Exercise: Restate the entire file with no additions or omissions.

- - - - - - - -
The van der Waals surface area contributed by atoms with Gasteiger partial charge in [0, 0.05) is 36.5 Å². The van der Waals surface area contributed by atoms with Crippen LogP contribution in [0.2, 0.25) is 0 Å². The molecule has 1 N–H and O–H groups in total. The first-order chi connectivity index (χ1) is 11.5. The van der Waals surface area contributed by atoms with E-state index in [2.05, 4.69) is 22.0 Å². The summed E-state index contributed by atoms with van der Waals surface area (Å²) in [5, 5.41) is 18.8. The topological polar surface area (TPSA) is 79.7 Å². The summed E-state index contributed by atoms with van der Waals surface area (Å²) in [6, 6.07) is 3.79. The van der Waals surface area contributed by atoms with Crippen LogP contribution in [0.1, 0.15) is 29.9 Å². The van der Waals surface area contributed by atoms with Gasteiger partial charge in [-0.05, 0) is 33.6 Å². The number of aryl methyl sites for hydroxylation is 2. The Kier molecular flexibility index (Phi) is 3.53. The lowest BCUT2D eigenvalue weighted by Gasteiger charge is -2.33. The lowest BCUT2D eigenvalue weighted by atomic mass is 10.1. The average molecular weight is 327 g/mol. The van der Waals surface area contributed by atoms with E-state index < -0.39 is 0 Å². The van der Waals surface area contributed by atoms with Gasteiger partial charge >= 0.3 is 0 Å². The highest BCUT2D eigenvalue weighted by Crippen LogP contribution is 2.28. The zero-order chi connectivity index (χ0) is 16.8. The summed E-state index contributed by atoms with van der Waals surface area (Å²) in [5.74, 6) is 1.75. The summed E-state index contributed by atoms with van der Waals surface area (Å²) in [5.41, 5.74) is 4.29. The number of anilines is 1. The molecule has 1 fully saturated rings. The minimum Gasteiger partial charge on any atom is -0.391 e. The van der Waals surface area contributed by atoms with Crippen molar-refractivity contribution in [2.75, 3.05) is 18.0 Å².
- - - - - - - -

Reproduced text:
The van der Waals surface area contributed by atoms with Gasteiger partial charge in [0, 0.05) is 36.5 Å². The van der Waals surface area contributed by atoms with Crippen LogP contribution in [0.2, 0.25) is 0 Å². The molecule has 1 N–H and O–H groups in total. The first-order chi connectivity index (χ1) is 11.5. The van der Waals surface area contributed by atoms with E-state index in [2.05, 4.69) is 22.0 Å². The summed E-state index contributed by atoms with van der Waals surface area (Å²) in [5, 5.41) is 18.8. The topological polar surface area (TPSA) is 79.7 Å². The summed E-state index contributed by atoms with van der Waals surface area (Å²) in [6, 6.07) is 3.79. The van der Waals surface area contributed by atoms with Crippen LogP contribution in [0.1, 0.15) is 29.9 Å². The van der Waals surface area contributed by atoms with Gasteiger partial charge in [-0.05, 0) is 33.6 Å². The number of aryl methyl sites for hydroxylation is 2. The Kier molecular flexibility index (Phi) is 3.53. The lowest BCUT2D eigenvalue weighted by Gasteiger charge is -2.33. The lowest BCUT2D eigenvalue weighted by atomic mass is 10.1. The average molecular weight is 327 g/mol. The van der Waals surface area contributed by atoms with E-state index < -0.39 is 0 Å². The van der Waals surface area contributed by atoms with Gasteiger partial charge >= 0.3 is 0 Å². The highest BCUT2D eigenvalue weighted by Crippen LogP contribution is 2.28. The zero-order chi connectivity index (χ0) is 16.8. The summed E-state index contributed by atoms with van der Waals surface area (Å²) in [5.74, 6) is 1.75. The summed E-state index contributed by atoms with van der Waals surface area (Å²) in [5.41, 5.74) is 4.29. The number of anilines is 1. The molecule has 1 fully saturated rings. The minimum Gasteiger partial charge on any atom is -0.391 e. The van der Waals surface area contributed by atoms with Crippen molar-refractivity contribution in [2.75, 3.05) is 18.0 Å².